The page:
1985   USA After Hours
After Hours Image Cover
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Director:Martin Scorsese
Studio:Warner Brothers
Writer:Joseph Minion
IMDb Rating:7.6 (19,629 votes)
Awards:Nominated for Golden Globe. Another 3 wins & 7 nominations
Duration:97 min
Martin Scorsese  ...  (Director)
Joseph Minion  ...  (Writer)
Victor Argo  ...  Diner Cashier
Rosanna Arquette  ...  Marcy Franklin
Larry Block  ...  Taxi Driver
Verna Bloom  ...  June
Tommy Chong  ...  Pepe (as Thomas Chong)
Griffin Dunne  ...  Paul Hackett
Linda Fiorentino  ...  Kiki Bridges
Teri Garr  ...  Julie
John Heard  ...  Thomas 'Tom' Schorr
Cheech Marin  ...  Neil
Catherine O'Hara  ...  Gail
Dick Miller  ...  Diner Waiter (Pete)
Will Patton  ...  Horst
Robert Plunket  ...  Street Pickup
Bronson Pinchot  ...  Lloyd
Rocco Sisto  ...  Coffee Shop Cashier
Murray Moston  ...  Subway Attendant
John P. Codiglia  ...  Transit Cop
Clarke Evans  ...  Neighbor #1
Victor Bumbalo  ...  Neighbor #2
Bill Elverman  ...  Neighbor #3
Joel Jason  ...  Biker #1
Rand Carr  ...  Biker #2
Clarence Felder  ...  Club Berlin Bouncer
Henry Judd Baker  ...  Jett (as Henry Baker)
Margo Winkler  ...  Woman with Gun
Victor Magnotta  ...  Dead Man
Robin Johnson  ...  Punk Girl
Stephen Lim  ...  Club Berlin Bartender (as Stephen J. Lim)
Frank Aquilino  ...  Angry Mob Member
Maree Catalano  ...  Angry Mob Member
Paula Raflo  ...  Angry Mob Member
Rockets Redglare  ...  Angry Mob Member
Howard Shore  ...  composer
Michael Ballhaus  ...  Cinematographer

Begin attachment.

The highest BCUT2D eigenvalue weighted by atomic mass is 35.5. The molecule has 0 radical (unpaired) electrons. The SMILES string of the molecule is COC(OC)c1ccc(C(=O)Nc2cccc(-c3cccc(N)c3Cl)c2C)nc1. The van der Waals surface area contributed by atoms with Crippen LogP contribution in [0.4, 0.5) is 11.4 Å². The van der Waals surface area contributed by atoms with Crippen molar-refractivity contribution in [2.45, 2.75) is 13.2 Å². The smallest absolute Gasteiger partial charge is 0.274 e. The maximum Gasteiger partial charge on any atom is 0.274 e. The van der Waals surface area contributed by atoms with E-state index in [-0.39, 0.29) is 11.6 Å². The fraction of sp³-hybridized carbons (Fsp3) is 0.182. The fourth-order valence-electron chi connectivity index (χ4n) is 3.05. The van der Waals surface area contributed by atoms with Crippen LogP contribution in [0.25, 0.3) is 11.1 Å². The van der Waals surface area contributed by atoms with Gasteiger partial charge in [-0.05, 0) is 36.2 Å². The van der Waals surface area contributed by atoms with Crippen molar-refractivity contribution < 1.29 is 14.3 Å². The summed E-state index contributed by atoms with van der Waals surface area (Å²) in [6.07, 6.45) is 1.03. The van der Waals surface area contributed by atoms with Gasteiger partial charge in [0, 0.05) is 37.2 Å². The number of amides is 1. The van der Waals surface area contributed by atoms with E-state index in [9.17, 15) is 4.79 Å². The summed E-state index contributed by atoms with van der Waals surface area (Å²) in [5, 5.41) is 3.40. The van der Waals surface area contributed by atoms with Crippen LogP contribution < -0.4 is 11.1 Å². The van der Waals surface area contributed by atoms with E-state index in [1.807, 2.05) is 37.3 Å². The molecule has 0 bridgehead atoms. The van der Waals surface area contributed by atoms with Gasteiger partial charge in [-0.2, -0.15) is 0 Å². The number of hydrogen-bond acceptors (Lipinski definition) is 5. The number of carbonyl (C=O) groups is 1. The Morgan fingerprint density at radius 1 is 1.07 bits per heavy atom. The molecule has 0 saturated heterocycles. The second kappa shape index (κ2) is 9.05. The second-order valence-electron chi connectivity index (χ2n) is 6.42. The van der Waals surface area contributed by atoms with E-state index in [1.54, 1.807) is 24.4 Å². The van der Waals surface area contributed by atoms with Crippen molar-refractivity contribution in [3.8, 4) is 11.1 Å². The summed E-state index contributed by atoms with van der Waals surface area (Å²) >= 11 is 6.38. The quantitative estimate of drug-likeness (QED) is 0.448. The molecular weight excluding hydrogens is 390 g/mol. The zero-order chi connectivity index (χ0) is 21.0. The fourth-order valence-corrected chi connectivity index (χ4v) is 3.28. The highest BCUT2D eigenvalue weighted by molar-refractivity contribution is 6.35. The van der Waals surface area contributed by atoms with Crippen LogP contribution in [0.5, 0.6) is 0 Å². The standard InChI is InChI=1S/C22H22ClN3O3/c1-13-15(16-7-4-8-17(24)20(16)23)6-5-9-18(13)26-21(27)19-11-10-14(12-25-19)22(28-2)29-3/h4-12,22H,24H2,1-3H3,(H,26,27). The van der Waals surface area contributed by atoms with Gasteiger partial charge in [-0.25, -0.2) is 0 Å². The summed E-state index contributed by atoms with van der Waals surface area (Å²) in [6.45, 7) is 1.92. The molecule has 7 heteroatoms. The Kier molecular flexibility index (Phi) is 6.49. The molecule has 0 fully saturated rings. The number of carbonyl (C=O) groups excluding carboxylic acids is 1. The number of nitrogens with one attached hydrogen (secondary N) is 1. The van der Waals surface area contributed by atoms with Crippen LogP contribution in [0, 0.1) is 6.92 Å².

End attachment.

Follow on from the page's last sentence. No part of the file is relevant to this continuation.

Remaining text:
Summary: This well-regarded cult film is a tense Kafka-esque tale concerning what happens to a likable computer guy who is in the wrong place at the wrong time in the city that never sleeps--New York. This is a New York infested with bizarre characters vividly brought to life by a once-in-a-lifetime cast. Griffin Dunne's wonderfully controlled comic performance as Paul Hackett is the glue that holds this increasingly surreal film together. Scorsese utilizes a full array of independent and underground film techniques, including special film speed manipulations, angles, and edits, deftly capturing the strange rhythms of an after-hours New York City. Many will find the jokes clever, and occasionally laugh-out-loud funny. Some, however, will find the film an excruciating series of staged circumstances setting up a sadistically cruel dark nightmare of horrors. And there are a few lines of dialogue so poorly written they remind you how unbelievable the thin story really is. But forgive the film these few lapses--overall it's a wild, surreal ride. The most offbeat character is the beehive-sporting, Monkee-obsessed neurotic played to perfection by Teri Garr. And the moment when Griffin Dunne uses his last quarter to play Peggy Lee's "Is That All There Is" and dances with Verna Bloom while an angry mob searches SoHo for him is an inspired bit of lunacy. --Christopher J. Jarmick

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